Thursday, January 8, 2015

Contract Agreements Need More than a Signature; they Demand Integrity!

"Art Show"  two of my paintings available at
We’re hearing a lot about respect these days. Do the “cops” respect blacks? Do blacks in general respect police officers? When people disagree with the President, is that showing disrespect? I’ve listened to the arguments on both sides.

I saw the NYPD turn their backs on the mayor who they felt was culpable in the killing of several police officers. I heard the angry mobs shout: “What do we want? Dead cops!” 

Finally, a lone voice spoke up. A voice addressed to both sides. “Respect must be earned,” he said. “Respect comes when both parties feel that their concerns are being addressed.”

Instead, what we got on the public stage was a “shouting match.” Even hard facts were ignored in deference to emotion.

Trust is another one of those words. We all want it. Some of us think we deserve it. But trust is a condition that exists when both sides feel they are being listened to and heard. Trust is not given out like a smile; it should be tested and proven. Like respect, trust must be earned. When both exist, it is because both sides have met half-way to make the relationship work.

"A Joyful Heart"  Pastel on 11x14 bristol; matted and ready to frame.
I did a writing project some years ago for a man who belonged to my church. Because of the so-called “spiritual connection” I gave him my trust and accepted him at his word.

When the project was finished, I turned it over and expected a check in return. Come to find out, he had messed up his end of the negotiation and “connected” with a person who had no authority whatsoever. The person in charge had already commissioned the project from someone else. As a result, the friend who hired me refused to give me payment.

I viewed it as a lack of integrity. After all, I had put in my time and kept my part of the agreement. Turns out he did not have the wherewithal to pay me. All he had was a dream and a slick sales pitch. I regretted it, but I had to take him to Small Claims Court to get paid. By the time I received my commission minus court fees, it was a pittance. In addition, I’d built up an enormous amount of resentment toward him.

When people make promises they know they cannot keep that is a lie. When people lie to us, we can no longer respect them. When respect goes out the window, so does trust.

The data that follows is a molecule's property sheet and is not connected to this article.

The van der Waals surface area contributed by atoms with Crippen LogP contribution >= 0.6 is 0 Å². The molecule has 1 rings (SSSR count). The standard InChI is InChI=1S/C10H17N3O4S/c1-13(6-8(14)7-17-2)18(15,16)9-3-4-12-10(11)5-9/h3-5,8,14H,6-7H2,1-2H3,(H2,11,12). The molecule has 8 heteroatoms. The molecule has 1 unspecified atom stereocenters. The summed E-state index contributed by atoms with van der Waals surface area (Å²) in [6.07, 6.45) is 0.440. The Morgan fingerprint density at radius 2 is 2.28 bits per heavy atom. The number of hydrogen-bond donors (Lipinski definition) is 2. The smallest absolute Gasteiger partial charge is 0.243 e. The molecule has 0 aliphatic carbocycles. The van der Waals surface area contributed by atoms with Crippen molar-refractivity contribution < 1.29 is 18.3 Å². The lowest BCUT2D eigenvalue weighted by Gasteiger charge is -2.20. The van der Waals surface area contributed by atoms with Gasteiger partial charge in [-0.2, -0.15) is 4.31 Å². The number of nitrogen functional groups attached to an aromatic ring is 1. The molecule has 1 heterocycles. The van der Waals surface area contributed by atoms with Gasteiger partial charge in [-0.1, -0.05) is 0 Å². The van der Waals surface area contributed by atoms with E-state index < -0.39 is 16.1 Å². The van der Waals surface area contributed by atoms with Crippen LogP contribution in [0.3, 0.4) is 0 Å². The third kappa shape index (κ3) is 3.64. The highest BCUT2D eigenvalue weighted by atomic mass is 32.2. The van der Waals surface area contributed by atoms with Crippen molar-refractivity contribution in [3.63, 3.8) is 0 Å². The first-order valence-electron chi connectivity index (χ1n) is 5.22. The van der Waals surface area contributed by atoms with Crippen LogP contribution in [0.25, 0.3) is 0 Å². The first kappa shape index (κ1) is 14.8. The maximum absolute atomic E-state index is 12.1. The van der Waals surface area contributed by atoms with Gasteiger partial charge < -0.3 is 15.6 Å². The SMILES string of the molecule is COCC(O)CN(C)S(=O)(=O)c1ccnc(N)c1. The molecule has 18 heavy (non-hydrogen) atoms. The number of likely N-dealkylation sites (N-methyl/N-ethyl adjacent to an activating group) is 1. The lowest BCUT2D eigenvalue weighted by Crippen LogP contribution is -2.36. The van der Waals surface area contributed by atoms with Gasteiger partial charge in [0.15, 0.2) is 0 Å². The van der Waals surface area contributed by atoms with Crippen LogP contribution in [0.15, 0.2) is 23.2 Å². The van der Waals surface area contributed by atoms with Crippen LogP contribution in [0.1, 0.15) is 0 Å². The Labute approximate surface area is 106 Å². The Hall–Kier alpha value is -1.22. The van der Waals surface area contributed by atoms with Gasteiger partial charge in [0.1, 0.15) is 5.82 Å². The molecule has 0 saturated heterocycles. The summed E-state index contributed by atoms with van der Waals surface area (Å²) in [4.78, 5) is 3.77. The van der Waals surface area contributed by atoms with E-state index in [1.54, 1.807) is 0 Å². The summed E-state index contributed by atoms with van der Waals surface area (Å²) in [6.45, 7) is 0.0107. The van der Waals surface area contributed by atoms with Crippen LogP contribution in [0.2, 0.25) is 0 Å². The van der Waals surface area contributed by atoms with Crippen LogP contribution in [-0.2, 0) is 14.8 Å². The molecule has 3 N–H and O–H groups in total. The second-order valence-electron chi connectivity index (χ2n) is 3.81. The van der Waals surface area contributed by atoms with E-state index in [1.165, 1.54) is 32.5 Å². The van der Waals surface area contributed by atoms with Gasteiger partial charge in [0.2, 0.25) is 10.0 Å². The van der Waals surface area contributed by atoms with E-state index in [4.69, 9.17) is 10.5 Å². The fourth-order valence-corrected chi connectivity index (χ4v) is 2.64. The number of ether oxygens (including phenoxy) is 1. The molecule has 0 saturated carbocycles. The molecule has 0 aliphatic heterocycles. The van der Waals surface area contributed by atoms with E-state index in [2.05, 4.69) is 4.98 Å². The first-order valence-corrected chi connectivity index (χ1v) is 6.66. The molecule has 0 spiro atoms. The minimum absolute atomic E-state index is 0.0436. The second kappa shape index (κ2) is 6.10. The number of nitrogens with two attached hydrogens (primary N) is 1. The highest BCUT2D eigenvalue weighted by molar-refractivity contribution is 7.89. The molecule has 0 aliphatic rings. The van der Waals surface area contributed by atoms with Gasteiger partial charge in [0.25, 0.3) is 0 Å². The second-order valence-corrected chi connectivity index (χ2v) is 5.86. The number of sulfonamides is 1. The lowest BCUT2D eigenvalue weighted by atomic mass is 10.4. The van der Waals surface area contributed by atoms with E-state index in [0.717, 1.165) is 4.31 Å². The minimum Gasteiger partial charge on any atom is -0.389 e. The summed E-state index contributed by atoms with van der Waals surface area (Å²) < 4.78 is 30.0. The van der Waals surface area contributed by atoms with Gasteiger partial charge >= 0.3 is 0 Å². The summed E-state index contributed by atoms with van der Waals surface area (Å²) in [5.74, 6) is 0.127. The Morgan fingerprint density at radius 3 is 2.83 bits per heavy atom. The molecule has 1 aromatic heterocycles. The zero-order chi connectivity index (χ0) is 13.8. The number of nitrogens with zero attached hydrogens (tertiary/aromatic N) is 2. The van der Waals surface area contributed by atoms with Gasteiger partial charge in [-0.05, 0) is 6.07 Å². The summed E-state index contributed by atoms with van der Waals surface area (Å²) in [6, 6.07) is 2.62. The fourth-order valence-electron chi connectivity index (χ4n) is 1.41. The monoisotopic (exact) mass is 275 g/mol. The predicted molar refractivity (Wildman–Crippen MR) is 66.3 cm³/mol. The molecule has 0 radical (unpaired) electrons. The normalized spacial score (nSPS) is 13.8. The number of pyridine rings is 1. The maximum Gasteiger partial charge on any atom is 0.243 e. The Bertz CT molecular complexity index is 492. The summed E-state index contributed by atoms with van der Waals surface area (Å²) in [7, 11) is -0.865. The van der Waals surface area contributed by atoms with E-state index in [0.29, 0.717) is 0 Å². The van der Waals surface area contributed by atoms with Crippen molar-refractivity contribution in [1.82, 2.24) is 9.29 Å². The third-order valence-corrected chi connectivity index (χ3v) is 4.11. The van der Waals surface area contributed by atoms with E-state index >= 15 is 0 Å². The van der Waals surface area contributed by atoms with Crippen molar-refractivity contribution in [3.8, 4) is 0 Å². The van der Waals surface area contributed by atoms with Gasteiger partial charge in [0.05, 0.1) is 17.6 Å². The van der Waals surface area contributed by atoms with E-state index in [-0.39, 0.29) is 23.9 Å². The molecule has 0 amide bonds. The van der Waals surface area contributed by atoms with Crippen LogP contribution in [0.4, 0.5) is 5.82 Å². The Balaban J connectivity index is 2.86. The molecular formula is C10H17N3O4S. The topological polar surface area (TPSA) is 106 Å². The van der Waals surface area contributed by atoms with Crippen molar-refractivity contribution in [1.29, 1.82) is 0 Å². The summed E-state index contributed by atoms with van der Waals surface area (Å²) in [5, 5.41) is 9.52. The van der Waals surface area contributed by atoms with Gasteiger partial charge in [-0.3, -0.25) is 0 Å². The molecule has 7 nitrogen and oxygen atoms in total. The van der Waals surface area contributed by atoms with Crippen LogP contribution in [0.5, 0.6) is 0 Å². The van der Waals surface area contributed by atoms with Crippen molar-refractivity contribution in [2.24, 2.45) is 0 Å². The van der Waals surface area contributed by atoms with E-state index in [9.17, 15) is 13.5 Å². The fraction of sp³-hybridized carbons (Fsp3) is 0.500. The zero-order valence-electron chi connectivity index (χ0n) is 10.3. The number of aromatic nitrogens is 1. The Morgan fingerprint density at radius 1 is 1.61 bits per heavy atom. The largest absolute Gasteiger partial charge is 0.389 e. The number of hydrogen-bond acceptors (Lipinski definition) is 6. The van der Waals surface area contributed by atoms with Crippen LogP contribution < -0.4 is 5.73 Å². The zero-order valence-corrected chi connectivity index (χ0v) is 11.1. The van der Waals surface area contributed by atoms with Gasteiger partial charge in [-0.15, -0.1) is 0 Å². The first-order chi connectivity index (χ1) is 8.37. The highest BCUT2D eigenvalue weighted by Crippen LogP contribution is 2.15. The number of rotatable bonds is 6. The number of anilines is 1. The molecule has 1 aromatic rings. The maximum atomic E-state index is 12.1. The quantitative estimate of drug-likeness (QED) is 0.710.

Here is the formula for success:  Integrity = respect + trust.  In the reverse: Lies = lack of respect, lack of trust, and a broken relationship.

"Fish Market" acrylic on canvas
Trust and respect have nothing to do with color. There are almost as many black cops as there are white ones. Respect is a way of treating others. But here’s the kicker. You cannot give respect to someone who calls you names, abuses you or threatens your life. It is impossible!

Trust is a gift people give you when you treat them well, and you’re upfront and honest with them in your dealings. You cannot trust someone who calls you names, lies to you, threatens you, or harms you in any way. It is impossible! On the other hand, they cannot trust you if you have broken the law and refuse to obey authority. In other words, by your actions, you have not earned their respect.

Do you see how important integrity and honesty is in your dealings with other people? Oh, sure you may get away with a lie here or a punch in the nose there, but sooner or later it’s bound to catch up to you. When you use bullying tactics on others it may turn against you in the end. When you persist, don’t be surprised if someone or something puts a stop to it one way or another. 

Trust and respect is a two-way street. If you refuse to cooperate or listen to what others have to say, it’s like putting up a road block. If you know you’re in the wrong and you refuse to make things right, you’re simply making matters worse.

"Tansy's Pride" pastel on 11x14 bristol; matted and ready to frame.
Agreements cannot be made when there is a lack of trust or respect between the interested parties. If one side is willing to compromise or cooperate and the other one isn’t, you cannot reach a consensus. Only if both parties are willing to put their grievances down can you move forward into reconciliation and resolution. 

When my former employer made known that he was unwilling to keep his end of the bargain, I had no choice but to pursue him legally in order to get paid which is what we had agreed to. Lesson learned: Get things in writing and ask for half the full amount up front as all contractors do. It’s only common sense!